I am currently converting the entire site to HTML 4.01 Strict. This means I will no longer qualify for the X-Philes. It has been a fun and interesting but frustrating journey.
Being a stickler for doing things “by the book,” I have been
?xml prologue in addition to serving
application/xhtml+xml to better browsers. Everything
was fine until I decided that I should also use the
?xml-stylesheet processing instructions
along with the
Every browser I checked handled it fine until I got to IE6/Windows, which tried
to render the page as generic XML. I was able to verify
this by saving a copy of the source code on my hard drive with a
.xml file extension.
Internet Explorer cannot render XHTML properly when served according to the W3C spec; its XML rendering mode left the page a terrible mess, with all of the links broken and the page useless (see screenshots below).
A lot of reading and research went into this. I realized that my reasons for converting to XHTML served “correctly” didn't hold water:
- Forward compatibility — I think HTML will be around for a long time, especially considering the number of tag soup pages out there today.
- Giving the best browsers what they want — that means giving invalid HTML to everyone else, since that’s how they parse it.
No more! I’m with Mark Pilgrim on this one: it’s dangerous. I’m with Hixie: it’s considered harmful and can possibly mislead less experienced authors. Don’t get me wrong: XHTML offers some great scripting possibilities, not to mention the extensibility of XML for those who need it (like Jacques Distler, who blends two namespaces). But until it’s well supported by the vast majority of the browsing public, I’m sticking with HTML 4.01 Strict.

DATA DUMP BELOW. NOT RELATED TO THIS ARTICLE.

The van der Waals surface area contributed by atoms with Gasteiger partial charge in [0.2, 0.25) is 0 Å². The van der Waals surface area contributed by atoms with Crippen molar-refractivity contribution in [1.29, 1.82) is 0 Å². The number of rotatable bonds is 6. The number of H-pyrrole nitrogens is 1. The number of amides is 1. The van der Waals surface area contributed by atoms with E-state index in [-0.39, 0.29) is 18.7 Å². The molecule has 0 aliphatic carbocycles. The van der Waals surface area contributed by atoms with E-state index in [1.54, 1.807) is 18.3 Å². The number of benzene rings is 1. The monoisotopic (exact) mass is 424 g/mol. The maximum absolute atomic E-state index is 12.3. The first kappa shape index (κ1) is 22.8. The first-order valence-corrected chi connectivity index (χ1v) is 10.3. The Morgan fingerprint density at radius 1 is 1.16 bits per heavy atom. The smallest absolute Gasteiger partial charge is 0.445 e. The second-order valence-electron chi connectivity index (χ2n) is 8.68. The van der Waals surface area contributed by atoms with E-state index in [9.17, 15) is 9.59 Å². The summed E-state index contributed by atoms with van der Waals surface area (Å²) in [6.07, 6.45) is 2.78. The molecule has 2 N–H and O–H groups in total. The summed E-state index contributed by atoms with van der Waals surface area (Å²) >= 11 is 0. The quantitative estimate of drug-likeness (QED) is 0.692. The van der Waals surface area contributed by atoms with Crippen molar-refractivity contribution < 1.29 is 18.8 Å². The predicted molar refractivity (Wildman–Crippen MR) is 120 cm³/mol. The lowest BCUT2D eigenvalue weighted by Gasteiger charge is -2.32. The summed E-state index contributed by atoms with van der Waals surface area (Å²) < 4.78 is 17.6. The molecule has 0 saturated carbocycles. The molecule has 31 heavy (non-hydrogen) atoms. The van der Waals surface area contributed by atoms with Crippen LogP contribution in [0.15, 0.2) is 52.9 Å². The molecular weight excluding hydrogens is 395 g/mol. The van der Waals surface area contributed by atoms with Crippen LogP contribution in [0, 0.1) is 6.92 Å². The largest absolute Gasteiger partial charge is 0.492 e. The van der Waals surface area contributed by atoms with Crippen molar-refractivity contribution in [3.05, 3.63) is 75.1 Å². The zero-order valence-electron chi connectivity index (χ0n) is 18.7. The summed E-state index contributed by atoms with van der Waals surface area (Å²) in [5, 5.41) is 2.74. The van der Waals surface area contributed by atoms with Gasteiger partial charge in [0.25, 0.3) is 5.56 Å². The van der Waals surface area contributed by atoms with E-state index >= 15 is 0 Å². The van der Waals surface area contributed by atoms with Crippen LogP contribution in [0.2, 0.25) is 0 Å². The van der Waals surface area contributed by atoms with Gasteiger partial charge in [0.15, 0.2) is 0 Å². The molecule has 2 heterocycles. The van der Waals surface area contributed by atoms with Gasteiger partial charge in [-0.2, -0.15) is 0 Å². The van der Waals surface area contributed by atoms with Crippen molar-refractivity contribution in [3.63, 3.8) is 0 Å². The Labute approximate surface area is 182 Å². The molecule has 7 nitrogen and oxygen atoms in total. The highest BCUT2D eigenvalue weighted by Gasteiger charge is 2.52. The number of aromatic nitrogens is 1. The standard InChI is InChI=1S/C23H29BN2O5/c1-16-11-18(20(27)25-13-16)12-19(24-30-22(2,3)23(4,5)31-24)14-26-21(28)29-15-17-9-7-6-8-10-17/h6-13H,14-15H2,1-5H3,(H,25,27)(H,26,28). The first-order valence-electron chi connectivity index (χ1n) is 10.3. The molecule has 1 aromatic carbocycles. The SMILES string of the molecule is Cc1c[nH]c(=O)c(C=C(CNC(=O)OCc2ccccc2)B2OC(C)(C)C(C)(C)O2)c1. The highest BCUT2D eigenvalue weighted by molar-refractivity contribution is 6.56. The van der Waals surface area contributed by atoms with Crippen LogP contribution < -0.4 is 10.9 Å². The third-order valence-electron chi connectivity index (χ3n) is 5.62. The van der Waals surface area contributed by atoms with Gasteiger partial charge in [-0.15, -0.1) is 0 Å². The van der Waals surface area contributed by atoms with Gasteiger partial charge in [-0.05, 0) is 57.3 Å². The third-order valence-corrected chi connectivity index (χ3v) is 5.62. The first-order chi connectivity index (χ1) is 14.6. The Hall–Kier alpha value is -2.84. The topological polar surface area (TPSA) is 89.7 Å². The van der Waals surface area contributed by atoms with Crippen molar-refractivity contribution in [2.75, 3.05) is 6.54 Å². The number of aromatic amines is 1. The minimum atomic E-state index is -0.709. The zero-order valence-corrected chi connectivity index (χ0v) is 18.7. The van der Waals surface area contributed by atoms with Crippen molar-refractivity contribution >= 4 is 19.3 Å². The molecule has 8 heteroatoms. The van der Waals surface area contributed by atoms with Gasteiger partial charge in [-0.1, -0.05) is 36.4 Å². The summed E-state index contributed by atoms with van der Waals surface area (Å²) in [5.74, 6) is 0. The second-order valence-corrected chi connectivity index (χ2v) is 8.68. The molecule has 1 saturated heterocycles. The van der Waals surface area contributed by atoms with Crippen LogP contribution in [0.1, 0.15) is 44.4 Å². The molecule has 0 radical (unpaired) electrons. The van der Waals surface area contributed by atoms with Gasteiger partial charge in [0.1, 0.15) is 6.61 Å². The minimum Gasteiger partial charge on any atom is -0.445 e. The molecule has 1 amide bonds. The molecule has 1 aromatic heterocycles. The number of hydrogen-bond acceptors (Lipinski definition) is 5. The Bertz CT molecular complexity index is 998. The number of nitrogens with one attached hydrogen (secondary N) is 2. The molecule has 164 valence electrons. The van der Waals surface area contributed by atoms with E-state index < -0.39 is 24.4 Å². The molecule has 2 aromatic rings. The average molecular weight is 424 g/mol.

Below are two screenshots
of the Petitt’s Creations home page on
Sunday afternoon, November 2, 2003, as rendered on
Internet Explorer 6.0 running on Windows 98 Second Edition. The page
was delivered to the browser as
text/html in both cases,
but the browser read the
instructions and tried to render the page as generic XML, with disastrous
results. In the first case, the main style sheet was linked to
externally; in the second, it was imported through a
element in the page source which was then linked to by an
attribute. Apparently, IE
couldn’t find the style sheet using this method and so rendered
the page as plain unformatted text.
Each image is a link to a text document containing the corresponding page source. IE users will need to select View > Source from the menu because the browser may try to render the text document as XML.